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Thursday, 19 April 2018

Employment growth stalls

Stall speed

Australia's economy has added a very impressive +525,900 jobs on a net basis since September 2016, but the dream run was over by March 2018, with only a small increase recorded in the month and a revised drop reported for February. 

Very hard to look at this chart with rose-tinted spectacles for 2018!


After a spectacular run it's no surprise that New South Wales has hit a leaner patch, while South Australia recorded a net employment loss of -6,100 for the month, as the local economy struggles to gain traction, possibly with some flow-through to suppliers of the now shuttered auto assembly industry.


Over the past quarter employment growth was overwhelmingly driven by Queensland (+17,800) and Victoria (+15,900).

On a trend basis over the past year Queensland recorded by far and away the strongest employment growth rate at +4.3 per cent, although New South Wales was also very strong at +3.6 per cent.

Unemployment steady

The participation rate in Australia has been tracking as high as we've ever seen, though it ticked down a notch to 65.5 per cent in March. 


There was a slight decline of -2,400 in the seasonally adjusted number of unemployed persons to 730,200, which was enough to keep the seasonally adjusted unemployment rate steady at 5.5 per cent, though the trend result inched higher to 5.6 per cent.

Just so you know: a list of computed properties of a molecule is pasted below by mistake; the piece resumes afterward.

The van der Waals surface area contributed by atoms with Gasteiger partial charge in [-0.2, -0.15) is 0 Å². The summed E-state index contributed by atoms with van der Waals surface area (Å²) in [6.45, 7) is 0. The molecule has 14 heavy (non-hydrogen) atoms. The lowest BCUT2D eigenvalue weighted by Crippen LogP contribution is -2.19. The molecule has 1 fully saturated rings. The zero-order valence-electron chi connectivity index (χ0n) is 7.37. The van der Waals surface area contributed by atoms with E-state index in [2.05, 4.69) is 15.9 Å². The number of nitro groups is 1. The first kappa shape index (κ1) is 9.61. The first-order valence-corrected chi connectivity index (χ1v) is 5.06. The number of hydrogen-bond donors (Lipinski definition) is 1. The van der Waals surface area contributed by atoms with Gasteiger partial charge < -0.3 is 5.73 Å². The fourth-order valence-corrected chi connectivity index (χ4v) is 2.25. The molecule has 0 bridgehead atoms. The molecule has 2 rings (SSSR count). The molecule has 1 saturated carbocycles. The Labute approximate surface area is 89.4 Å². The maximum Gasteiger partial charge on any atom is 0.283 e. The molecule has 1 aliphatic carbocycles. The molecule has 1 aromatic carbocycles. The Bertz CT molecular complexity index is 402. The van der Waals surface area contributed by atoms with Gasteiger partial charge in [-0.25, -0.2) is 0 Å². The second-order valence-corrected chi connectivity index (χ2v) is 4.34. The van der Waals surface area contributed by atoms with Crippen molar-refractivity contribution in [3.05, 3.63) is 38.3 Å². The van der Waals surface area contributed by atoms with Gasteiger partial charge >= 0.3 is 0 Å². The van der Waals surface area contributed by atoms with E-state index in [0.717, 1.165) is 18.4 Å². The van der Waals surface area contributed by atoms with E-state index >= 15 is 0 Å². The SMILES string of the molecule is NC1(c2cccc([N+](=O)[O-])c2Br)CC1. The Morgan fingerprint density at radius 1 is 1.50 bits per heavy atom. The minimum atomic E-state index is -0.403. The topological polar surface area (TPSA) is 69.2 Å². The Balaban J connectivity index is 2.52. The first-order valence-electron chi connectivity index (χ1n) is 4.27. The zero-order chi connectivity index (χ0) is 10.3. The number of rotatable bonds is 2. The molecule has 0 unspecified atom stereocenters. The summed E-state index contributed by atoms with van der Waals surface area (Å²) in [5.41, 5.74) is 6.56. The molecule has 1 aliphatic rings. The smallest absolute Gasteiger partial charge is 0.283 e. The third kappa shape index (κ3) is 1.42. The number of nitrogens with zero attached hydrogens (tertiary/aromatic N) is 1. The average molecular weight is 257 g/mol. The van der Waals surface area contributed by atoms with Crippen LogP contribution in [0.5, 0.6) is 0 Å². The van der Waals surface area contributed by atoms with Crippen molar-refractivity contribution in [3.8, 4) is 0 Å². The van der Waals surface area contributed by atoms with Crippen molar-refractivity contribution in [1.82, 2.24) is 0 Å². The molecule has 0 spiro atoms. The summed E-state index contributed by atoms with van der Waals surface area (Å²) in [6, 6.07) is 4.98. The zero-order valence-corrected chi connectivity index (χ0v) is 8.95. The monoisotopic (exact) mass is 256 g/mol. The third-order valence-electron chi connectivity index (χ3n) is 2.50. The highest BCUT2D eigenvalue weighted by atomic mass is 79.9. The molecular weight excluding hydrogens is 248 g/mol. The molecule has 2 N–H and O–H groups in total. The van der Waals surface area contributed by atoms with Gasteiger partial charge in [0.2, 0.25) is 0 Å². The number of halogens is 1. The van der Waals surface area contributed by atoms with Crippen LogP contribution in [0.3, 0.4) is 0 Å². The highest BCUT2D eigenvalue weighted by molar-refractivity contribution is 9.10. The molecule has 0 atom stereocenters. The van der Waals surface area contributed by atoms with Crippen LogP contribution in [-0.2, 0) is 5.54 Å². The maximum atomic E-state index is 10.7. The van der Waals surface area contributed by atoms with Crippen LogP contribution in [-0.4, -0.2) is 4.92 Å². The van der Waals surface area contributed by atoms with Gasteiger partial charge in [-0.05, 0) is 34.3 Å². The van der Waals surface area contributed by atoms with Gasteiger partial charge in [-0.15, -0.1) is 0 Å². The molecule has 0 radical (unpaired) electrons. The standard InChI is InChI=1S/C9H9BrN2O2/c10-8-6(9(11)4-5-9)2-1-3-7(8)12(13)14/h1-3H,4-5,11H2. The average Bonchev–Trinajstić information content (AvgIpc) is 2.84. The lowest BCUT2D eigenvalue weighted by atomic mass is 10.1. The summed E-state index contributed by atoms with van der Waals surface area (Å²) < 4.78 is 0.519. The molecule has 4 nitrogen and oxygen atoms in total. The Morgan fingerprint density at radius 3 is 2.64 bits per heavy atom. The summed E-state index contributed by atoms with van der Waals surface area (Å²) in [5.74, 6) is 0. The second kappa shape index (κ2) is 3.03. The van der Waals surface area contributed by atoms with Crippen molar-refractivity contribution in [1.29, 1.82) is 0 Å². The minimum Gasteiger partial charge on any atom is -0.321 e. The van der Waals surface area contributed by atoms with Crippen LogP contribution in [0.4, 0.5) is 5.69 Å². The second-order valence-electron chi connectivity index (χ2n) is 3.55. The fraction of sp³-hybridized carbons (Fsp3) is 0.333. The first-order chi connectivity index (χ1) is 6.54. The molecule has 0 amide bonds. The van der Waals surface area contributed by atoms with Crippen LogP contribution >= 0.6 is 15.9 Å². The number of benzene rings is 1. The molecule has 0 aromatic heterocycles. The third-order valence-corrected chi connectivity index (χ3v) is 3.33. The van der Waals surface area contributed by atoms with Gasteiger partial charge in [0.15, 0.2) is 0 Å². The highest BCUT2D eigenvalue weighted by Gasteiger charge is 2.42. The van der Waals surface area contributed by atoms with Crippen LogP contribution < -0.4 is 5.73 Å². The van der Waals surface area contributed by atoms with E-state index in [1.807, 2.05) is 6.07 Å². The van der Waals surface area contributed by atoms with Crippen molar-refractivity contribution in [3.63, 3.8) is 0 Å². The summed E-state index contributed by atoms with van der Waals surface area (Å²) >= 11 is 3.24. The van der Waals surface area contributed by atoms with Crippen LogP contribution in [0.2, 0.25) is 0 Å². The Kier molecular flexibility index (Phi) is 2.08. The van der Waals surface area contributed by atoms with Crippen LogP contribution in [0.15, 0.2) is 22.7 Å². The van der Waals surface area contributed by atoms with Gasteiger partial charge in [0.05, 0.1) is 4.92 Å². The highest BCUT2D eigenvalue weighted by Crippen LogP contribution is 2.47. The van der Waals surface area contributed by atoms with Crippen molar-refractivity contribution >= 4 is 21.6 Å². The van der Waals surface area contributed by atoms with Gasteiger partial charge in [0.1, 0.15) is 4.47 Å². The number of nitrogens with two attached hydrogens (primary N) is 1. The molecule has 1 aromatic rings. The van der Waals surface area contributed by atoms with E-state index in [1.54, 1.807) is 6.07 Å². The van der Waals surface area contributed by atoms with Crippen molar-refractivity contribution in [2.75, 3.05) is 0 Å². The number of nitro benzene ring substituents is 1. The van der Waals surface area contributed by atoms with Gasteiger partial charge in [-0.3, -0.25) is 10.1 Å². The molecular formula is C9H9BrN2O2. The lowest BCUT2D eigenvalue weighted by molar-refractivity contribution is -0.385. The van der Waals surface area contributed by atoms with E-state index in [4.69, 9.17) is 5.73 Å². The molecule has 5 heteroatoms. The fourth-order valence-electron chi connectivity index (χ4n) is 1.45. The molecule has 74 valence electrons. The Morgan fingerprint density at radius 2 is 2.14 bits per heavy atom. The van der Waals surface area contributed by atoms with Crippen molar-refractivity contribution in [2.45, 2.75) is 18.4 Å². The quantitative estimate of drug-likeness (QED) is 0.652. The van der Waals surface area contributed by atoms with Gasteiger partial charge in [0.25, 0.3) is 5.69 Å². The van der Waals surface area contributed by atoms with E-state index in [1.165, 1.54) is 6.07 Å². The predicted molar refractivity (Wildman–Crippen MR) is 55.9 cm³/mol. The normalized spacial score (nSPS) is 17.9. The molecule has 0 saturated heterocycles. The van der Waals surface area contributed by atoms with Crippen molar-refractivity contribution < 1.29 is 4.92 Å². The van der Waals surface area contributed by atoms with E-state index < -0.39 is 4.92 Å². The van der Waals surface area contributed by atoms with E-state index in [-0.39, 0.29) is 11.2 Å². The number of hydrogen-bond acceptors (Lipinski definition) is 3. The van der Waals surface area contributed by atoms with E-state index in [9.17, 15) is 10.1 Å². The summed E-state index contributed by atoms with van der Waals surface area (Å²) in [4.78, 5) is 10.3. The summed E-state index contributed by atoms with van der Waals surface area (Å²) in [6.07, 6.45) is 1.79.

And while Sydney is now at or close to full employment, almost everywhere else there remains an abundance of slack in the labour force. 

The seasonally adjusted unemployment rate in Western Australia leapt to 6.9 per cent in the month, though certain other indicators including the participation rate have been more positive. 


Finally, and perhaps the acid test, the trend annual growth in the number of hours worked is clearly now losing its way in slipping to +2.6 per cent. 


Not too many positives here overall, short-term bearish for the Aussie dollar and especially for wishful expectations of near-term adjustments to monetary policy.